Hymans Robertson is urging pension fund trustees to fully understand and consider the advantages of commercial consolidators to mitigate against covenant risk.
Covenant risk is far higher for members of defined benefit (DB) with B-rated sponsors as they could face a whopping 50% chance of a cut in benefits due to their sponsoring employer going insolvent before the pension scheme is fully funded on a buyout basis, the consultancy said.
Based on the average buyout funding level of 70% in the UK at the moment, Hymans Robertson has calculated that even those corporates with better credit ratings did not fare well.
For a scheme with a BB rated sponsor there is a 33% chance of a haircut to members’ benefits, while for a BBB rated company – the most common credit rating in the FTSE 350 – there is still a 15% chance of a reduction in benefits.
This risk of a ‘haircut’ continues even when the scheme is no longer reliant on sponsor contributions because an insolvency event triggers a wind-up of the scheme, forcing annuity purchase, it added.
Alistair Russell-Smith, head of corporate DB at Hymans, said: “In reality the position is likely to be even worse than this because schemes with weaker sponsors unfortunately tend to be more poorly funded.”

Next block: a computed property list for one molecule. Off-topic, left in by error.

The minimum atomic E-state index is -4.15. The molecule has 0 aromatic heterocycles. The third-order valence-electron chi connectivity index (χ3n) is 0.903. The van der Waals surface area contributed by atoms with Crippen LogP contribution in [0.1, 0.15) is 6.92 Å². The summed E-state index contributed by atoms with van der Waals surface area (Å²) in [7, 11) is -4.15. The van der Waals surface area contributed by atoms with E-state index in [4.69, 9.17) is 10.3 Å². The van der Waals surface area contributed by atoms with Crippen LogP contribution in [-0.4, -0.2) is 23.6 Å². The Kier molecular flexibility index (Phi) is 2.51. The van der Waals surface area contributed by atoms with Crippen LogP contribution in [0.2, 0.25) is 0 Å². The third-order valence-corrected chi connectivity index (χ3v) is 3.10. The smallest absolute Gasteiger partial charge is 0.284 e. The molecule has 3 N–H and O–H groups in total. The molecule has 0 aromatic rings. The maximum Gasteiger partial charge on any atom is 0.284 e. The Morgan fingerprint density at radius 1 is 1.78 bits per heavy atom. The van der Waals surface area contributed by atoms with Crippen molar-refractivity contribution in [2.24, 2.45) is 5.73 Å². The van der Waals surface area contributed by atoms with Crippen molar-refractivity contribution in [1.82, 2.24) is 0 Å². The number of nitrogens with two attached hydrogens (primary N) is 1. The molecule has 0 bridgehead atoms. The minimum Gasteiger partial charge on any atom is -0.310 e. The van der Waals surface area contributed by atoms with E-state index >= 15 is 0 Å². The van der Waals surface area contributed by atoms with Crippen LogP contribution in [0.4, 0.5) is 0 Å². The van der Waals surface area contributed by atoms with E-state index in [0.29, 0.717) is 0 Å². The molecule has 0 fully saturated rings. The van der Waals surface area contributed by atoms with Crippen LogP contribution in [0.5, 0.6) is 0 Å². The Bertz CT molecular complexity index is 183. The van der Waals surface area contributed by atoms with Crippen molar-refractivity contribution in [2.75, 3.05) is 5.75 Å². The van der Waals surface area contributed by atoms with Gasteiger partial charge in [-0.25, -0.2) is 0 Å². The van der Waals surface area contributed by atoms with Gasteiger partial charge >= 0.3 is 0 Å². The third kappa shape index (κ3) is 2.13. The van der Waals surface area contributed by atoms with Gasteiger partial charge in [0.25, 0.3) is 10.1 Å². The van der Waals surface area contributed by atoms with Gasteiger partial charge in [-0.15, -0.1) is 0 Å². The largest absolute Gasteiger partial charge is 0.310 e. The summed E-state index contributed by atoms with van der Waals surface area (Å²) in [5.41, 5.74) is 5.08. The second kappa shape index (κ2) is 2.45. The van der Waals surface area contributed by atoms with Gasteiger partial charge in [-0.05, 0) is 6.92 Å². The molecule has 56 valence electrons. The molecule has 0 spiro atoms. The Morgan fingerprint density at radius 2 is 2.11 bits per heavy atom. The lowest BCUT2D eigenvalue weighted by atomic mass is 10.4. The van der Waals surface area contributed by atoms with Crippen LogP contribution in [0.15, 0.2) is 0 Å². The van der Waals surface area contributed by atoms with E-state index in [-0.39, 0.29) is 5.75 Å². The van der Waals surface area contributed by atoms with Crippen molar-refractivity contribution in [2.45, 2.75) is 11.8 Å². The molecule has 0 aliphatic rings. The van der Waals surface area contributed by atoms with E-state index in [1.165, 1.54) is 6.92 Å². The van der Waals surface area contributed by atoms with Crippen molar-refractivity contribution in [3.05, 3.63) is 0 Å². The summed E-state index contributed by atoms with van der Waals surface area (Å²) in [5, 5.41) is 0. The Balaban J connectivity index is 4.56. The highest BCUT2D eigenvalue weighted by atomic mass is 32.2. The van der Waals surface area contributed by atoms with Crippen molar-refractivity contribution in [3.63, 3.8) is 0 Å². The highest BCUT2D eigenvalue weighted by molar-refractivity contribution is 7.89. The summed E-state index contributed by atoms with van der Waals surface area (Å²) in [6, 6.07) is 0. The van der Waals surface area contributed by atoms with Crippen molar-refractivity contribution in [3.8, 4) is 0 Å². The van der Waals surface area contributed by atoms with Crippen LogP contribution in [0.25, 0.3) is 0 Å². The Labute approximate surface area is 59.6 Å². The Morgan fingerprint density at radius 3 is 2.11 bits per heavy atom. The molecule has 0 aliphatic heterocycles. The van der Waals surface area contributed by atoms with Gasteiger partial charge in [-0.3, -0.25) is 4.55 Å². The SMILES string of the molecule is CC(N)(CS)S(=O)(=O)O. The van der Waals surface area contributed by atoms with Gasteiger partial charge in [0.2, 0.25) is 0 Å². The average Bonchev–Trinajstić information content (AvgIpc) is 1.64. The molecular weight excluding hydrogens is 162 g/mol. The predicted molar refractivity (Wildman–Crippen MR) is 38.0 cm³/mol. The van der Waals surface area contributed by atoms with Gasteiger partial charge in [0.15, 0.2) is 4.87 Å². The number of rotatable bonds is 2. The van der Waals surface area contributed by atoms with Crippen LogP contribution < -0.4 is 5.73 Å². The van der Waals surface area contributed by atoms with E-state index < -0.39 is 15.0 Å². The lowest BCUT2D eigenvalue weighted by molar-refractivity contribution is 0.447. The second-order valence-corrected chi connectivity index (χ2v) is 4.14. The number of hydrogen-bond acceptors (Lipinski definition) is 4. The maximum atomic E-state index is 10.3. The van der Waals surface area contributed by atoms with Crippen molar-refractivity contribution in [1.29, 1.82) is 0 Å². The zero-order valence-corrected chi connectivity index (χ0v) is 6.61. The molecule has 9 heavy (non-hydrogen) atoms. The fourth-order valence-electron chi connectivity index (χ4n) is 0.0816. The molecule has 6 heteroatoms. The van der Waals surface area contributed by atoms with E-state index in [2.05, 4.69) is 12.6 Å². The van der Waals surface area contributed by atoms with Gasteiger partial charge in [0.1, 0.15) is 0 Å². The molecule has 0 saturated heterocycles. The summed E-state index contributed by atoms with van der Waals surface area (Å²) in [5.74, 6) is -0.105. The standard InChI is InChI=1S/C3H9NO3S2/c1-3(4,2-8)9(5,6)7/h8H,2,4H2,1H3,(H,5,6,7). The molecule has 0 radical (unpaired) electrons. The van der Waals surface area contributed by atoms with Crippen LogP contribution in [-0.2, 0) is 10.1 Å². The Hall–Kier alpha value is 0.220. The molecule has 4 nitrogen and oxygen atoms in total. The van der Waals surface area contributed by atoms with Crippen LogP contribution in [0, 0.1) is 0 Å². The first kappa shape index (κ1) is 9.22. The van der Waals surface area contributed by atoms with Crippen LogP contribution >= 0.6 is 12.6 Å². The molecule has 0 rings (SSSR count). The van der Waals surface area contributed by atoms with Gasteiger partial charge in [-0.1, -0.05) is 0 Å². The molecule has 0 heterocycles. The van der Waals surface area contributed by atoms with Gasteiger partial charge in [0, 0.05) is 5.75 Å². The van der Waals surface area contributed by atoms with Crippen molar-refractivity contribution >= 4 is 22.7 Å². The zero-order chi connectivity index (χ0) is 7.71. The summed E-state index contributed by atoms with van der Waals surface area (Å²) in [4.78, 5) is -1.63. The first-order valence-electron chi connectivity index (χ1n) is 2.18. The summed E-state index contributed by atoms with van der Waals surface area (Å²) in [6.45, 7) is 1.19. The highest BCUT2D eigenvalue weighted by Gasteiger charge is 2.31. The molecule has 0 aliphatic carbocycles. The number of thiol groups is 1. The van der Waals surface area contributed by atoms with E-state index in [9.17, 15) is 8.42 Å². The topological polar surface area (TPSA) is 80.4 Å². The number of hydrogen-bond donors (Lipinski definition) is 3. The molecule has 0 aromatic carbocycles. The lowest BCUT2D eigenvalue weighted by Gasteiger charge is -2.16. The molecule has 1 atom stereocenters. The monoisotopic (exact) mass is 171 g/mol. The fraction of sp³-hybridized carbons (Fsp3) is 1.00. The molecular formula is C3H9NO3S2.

The Pensions Regulator’s 2020 funding analysis shows the average buyout funding level for schemes with weak or tending to weak covenants is only 62%. ”The likelihood of employer default and a haircut to benefits is therefore very real for the 32% of UK DB members in these schemes,” Russell-Smith said.
He believes consolidators can mitigate this risk because scheme wind-up is no longer triggered on the insolvency of the ceding employer, meaning members continue to receive full benefits.
“For example, if a scheme moved to a commercial consolidator there is only a haircut to members’ benefits if the consolidator’s wind-up trigger is reached,” he explained.
For DB consolidator Clara-Pensions, Hymans has calculated this risk at less than 3%. “The risk is so much lower because of the improved funding and lower risk investment strategy, and because wind-up is no longer triggered on employer insolvency,” Russell-Smith said.
“Trustees in these schemes should seriously consider transferring to a consolidator if the funding is available. It improves member security when taking full account of the exposure to covenant risk. In some cases this may even be without the need for a cash injection from the ceding employer.”